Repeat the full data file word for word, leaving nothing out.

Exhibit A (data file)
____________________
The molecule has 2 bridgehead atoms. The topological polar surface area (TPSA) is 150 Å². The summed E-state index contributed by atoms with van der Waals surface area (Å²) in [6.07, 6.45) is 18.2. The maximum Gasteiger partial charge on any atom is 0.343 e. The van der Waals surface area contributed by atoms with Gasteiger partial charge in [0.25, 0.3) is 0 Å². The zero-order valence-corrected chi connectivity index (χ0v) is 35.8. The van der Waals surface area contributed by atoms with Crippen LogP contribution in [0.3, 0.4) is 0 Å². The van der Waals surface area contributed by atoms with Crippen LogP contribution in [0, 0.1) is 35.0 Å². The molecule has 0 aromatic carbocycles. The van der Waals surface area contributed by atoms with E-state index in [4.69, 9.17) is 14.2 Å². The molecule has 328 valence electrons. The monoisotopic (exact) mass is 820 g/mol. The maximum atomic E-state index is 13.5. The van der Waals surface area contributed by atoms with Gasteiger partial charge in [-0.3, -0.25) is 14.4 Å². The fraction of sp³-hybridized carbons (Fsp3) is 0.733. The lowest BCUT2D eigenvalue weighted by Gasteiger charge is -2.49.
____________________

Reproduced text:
The molecule has 2 bridgehead atoms. The topological polar surface area (TPSA) is 150 Å². The summed E-state index contributed by atoms with van der Waals surface area (Å²) in [6.07, 6.45) is 18.2. The maximum Gasteiger partial charge on any atom is 0.343 e. The van der Waals surface area contributed by atoms with Gasteiger partial charge in [0.25, 0.3) is 0 Å². The zero-order valence-corrected chi connectivity index (χ0v) is 35.8. The van der Waals surface area contributed by atoms with Crippen LogP contribution in [0.3, 0.4) is 0 Å². The van der Waals surface area contributed by atoms with Crippen LogP contribution in [0, 0.1) is 35.0 Å². The molecule has 0 aromatic carbocycles. The van der Waals surface area contributed by atoms with E-state index in [4.69, 9.17) is 14.2 Å². The molecule has 328 valence electrons. The monoisotopic (exact) mass is 820 g/mol. The maximum atomic E-state index is 13.5. The van der Waals surface area contributed by atoms with Gasteiger partial charge in [-0.3, -0.25) is 14.4 Å². The fraction of sp³-hybridized carbons (Fsp3) is 0.733. The lowest BCUT2D eigenvalue weighted by Gasteiger charge is -2.49.